Review: Radical

What makes a carefree Essex boy, immersed in hip-hop culture and other typical teenage behaviour, suddenly turn his back on his family and friends in order to become an aspiring extreme Islamist?

Maajid Nawaz
Ghaffar Hussain
On 10 July 2012 08:19

What makes a young and carefree Essex boy, immersed in hip-hop culture and other typical teenage behaviour, suddenly turn his back on his family, friends and lifestyle in order to become an aspiring extreme Islamist?

A new autobiographical book entitled ‘Radical’ attempts to answer this and many more questions. ‘Radical’ is an account of the life of Maajid Nawaz, a former senior member of extremist group Hizb ut Tahrir and current Chairman of the counter-extremism think tank, Quilliam.

Maajid, despite illustrating a propensity for the bombastic, offers a compelling personal narrative of his search of an identity, a scene and a release for his boundless enthusiasm for life. A search that took him to Pakistan, Denmark and Palestine before landing him in the dreaded torture chambers of Mubarak’s Egypt. This is a search that continues to this day as he seeks to replace the stimulation of Islamist agitation with pro-democracy activism.

With its subtle blend of prose and poetry, it is a book that can warm the heart yet leave one feeling sad and disheartened. It is about the triumph of the human spirit but it is also an indictment of a fractured society in which almost any outcome is possible and understandable.

Maajid’s personal account, though stoic and impassive at times, captures the various phases that many British Asians and Muslims have been going through over the past 30 years. He is a product of a modern Britain that can charm and repel in equal measure. The anger, angst and identity issues that he experienced as a young teenager were shaped by contemporary British social, cultural and political trends.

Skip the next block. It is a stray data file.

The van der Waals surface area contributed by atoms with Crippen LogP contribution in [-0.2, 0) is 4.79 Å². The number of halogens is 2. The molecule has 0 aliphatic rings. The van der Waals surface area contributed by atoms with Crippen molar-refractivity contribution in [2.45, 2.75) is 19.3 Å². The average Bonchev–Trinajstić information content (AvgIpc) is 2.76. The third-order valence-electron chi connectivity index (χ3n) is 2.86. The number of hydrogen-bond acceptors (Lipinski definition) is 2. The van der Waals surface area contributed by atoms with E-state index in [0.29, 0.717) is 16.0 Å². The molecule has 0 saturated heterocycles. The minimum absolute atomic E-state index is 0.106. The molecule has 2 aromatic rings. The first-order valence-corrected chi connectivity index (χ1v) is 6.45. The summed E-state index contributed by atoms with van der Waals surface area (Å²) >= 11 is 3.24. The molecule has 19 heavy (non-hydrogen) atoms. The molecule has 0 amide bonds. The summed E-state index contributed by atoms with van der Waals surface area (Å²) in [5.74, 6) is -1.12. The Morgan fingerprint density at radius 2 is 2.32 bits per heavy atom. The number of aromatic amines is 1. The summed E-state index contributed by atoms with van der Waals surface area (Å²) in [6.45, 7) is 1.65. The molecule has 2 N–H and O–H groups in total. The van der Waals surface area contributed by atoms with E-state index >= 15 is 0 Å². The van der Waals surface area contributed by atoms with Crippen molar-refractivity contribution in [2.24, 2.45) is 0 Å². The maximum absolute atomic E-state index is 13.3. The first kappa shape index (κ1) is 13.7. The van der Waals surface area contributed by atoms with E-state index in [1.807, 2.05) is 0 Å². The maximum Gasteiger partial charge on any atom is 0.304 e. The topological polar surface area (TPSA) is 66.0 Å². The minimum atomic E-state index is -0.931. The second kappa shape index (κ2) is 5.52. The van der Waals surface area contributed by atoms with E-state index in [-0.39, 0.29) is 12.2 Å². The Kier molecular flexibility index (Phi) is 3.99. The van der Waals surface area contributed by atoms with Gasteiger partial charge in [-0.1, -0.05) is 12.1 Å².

He, like me and many others, is part of the generation that felt dual-marginalisation most acutely as he struggled to relate to his parents whilst simultaneously struggling to find his feet in the local community. He is part of the generation that was caught up in Britain’s painful transition towards a multi-ethnic and multi-religious society in which identity, for the first time, began to be defined along civic lines.

He, like many others, was on the receiving end of the pain that results when major social changes occur, pain that many don’t recover from.

Feeling on the fringes of the mainstream white society and deeply anti-establishment was not only ‘cool’ but the only place for a young second generation ‘paki’ growing up in the eighties. The nineties ushered in a new phase of state sponsored multi-culturalism in which communities were to be patronisingly treated as individual and separate blocs rather than an integrated part of a bigger whole.

This allowed the more reactionary forces within ethnic communities to rise to the fore and dominate the debate. After all, the more different you were the more authentic you seemed to purveyors of this peculiar form of multi-culturalism.

It wasn’t long before harsh ultra-conservative and extreme expressions of religious identity amongst the second generation began replacing the much softer Sufi-mysticism of the first generation.

Despite the above insights, ‘Radical’ is not just a book about contemporary socio-political developments. It offers many lessons about relationships, and the transformative effect they can have, as well as ideas, and the unanticipated consequences that can follow when they adopted with zeal and blind commitment.

It also offers a very informative critique of the political classes who seem solely concerned with petty parochial matters whilst Rome burns around them. The liberal left with its single minded obsession with western capitalism that blinds it to other ideological dangers and the conservative right that doesn’t want to acknowledge the role grievances play in the radicalisation process.

It is a story that claims to be about change but feels more like it’s about choices. After all, individuals rarely change that much, what changes are the choices they have available to them and their fate is decided by the ones they take.

Ghaffar Hussain is a counter terrorism expert and Contributing Editor to The Commentator

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